Families are different – and some are more different than others

It is easy to believe everyone is using a variety of apps and services, especially if you are a heavy user yourself. Therefore, it is important to talk to many different groups of people to understand the variations in usage and behavior. That is what I do at Ericsson ConsumerLab.

It is remarkable how diverse smartphone usage can be between individuals, even if they have the same prerequisites, such as having the latest smartphones and the possibility to download apps and services, or being in the same age group, etc.

Let us have a look at two mothers, and how they communicate with their children.

Linda is going to pick up her daughter and her friend at the mall. She is early and goes for a coffee. After a while, she sends a text to her daughter to tell her she is at the mall. The text conversation goes back and forth, and eventually she calls her daughter to tell her where she is and where to meet.

Olivia is in the same situation but she sends a video Snapchat to her daughter, of herself at the café and a swivel of the surroundings and five minutes later the daughter and her friend turn up at the café.

When visiting those families during their so called “Family time” – when all the family members gather for an activity together – their different behavior is even more noticeable.

Linda’s family concentrate hard on the board game all family enjoy so much. Their smartphones are not even in the same room as no one would even think of using them during their time together.

Olivia’s family has gathered to play a computer game. But everyone gets easily distracted by their smartphones. Olivia cannot resist looking at her Instagram to follow the comments from her girlfriends, and her husband watches the football game in secret on his smartphone. Both know their children get annoyed by this behavior but they also know that the children look at their Snapchat streaks every two minutes.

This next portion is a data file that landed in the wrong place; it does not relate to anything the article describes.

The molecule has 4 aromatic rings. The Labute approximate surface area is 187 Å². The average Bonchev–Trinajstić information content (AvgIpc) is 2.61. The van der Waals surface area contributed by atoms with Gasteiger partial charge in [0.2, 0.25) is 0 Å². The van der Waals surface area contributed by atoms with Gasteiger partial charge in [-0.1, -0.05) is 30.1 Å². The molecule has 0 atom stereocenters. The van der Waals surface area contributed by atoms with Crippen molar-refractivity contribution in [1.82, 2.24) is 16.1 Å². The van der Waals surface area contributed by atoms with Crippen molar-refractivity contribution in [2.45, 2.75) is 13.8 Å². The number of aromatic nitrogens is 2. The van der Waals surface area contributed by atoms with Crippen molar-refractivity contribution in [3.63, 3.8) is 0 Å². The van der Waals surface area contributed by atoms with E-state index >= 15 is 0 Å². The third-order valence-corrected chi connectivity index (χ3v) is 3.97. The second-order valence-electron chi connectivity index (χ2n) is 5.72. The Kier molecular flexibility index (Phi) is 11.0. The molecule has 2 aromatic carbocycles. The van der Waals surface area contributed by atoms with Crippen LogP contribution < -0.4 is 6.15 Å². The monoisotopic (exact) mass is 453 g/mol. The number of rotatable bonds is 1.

These two mothers have a completely different mindset about communication services. While Olivia is curious and up to date with all new communication services, Linda is more reluctant in her approach to new communication apps. And this is steering how they use their smartphones and services within the context of family communication.

It is also interesting to see how the two mothers differ in having rules for their children.

Linda has strict rules on how to behave, but not when it comes to communicating through technology. She would not have a clue how to implement rules for accessing services and how to monitor her children’s smartphone usage. Olivia also has strict rules on how to behave, but also has full control of her children’s smartphone usage, as she tracks and monitors their usage, gatekeeping new services applying rules on how to use their smartphones.

Of course there is no right or wrong in any of those behaviors. We can just confirm that everyone is different. In our recent study about family communication we discovered two distinct groups with completely different family communication behaviors, where Linda and Olivia fit in well.

You might wonder if usage of communication services makes families happier or not? In short the answer is yes, it does, but it also raises more concerns. Families with lower usage, using mainly text and voice in their communication are also positive but less so, but at the same time they see few concerns with technology.

Evidently Linda’s and Olivia’s behavior differs in how they communicate within their families. It is most likely that Linda and her family will become more frequent in their usage of services and that they will increase their number of services in the future, while Olivia and her family will continue to be heavy users. The time we live in right now might be the time when the gap between these two groups is the greatest. A gap probably will remain in the future but may be reduced as technology knowledge is increasing in society in general. We just have to be aware that everyone is not there yet.

This is guest post by Ann-Charlotte Kornblad, Senior Advisor, Ericsson ConsumerLab.


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